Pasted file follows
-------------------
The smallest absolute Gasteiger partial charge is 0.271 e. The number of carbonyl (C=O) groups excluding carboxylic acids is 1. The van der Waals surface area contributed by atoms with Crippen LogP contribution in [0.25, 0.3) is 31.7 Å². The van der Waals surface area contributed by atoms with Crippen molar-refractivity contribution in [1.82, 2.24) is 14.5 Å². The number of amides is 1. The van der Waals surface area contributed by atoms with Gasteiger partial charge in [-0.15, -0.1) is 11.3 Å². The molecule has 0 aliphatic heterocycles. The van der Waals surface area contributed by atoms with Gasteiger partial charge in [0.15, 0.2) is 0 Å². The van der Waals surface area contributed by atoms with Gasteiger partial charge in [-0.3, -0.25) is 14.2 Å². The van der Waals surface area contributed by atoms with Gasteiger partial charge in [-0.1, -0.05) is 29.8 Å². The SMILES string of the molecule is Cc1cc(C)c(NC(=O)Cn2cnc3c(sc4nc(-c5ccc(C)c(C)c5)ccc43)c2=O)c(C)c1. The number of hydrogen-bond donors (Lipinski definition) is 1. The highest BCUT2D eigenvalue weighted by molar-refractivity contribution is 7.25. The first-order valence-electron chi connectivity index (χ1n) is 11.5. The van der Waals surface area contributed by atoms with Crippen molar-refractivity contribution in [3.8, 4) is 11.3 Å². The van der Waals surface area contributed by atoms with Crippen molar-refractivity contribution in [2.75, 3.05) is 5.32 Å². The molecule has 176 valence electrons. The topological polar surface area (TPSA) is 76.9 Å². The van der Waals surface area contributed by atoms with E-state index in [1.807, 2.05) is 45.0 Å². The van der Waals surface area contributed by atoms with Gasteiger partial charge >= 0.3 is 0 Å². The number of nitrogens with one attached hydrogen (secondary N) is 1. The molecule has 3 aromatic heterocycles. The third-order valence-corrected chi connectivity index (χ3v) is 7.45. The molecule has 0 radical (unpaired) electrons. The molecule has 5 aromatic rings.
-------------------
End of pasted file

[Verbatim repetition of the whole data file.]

The smallest absolute Gasteiger partial charge is 0.271 e. The number of carbonyl (C=O) groups excluding carboxylic acids is 1. The van der Waals surface area contributed by atoms with Crippen LogP contribution in [0.25, 0.3) is 31.7 Å². The van der Waals surface area contributed by atoms with Crippen molar-refractivity contribution in [1.82, 2.24) is 14.5 Å². The number of amides is 1. The van der Waals surface area contributed by atoms with Gasteiger partial charge in [-0.15, -0.1) is 11.3 Å². The molecule has 0 aliphatic heterocycles. The van der Waals surface area contributed by atoms with Gasteiger partial charge in [0.15, 0.2) is 0 Å². The van der Waals surface area contributed by atoms with Gasteiger partial charge in [-0.3, -0.25) is 14.2 Å². The van der Waals surface area contributed by atoms with Gasteiger partial charge in [-0.1, -0.05) is 29.8 Å². The SMILES string of the molecule is Cc1cc(C)c(NC(=O)Cn2cnc3c(sc4nc(-c5ccc(C)c(C)c5)ccc43)c2=O)c(C)c1. The number of hydrogen-bond donors (Lipinski definition) is 1. The highest BCUT2D eigenvalue weighted by molar-refractivity contribution is 7.25. The first-order valence-electron chi connectivity index (χ1n) is 11.5. The van der Waals surface area contributed by atoms with Crippen molar-refractivity contribution in [3.8, 4) is 11.3 Å². The van der Waals surface area contributed by atoms with Crippen molar-refractivity contribution in [2.75, 3.05) is 5.32 Å². The molecule has 176 valence electrons. The topological polar surface area (TPSA) is 76.9 Å². The van der Waals surface area contributed by atoms with E-state index in [1.807, 2.05) is 45.0 Å². The van der Waals surface area contributed by atoms with Gasteiger partial charge >= 0.3 is 0 Å². The number of nitrogens with one attached hydrogen (secondary N) is 1. The molecule has 3 aromatic heterocycles. The third-order valence-corrected chi connectivity index (χ3v) is 7.45. The molecule has 0 radical (unpaired) electrons. The molecule has 5 aromatic rings.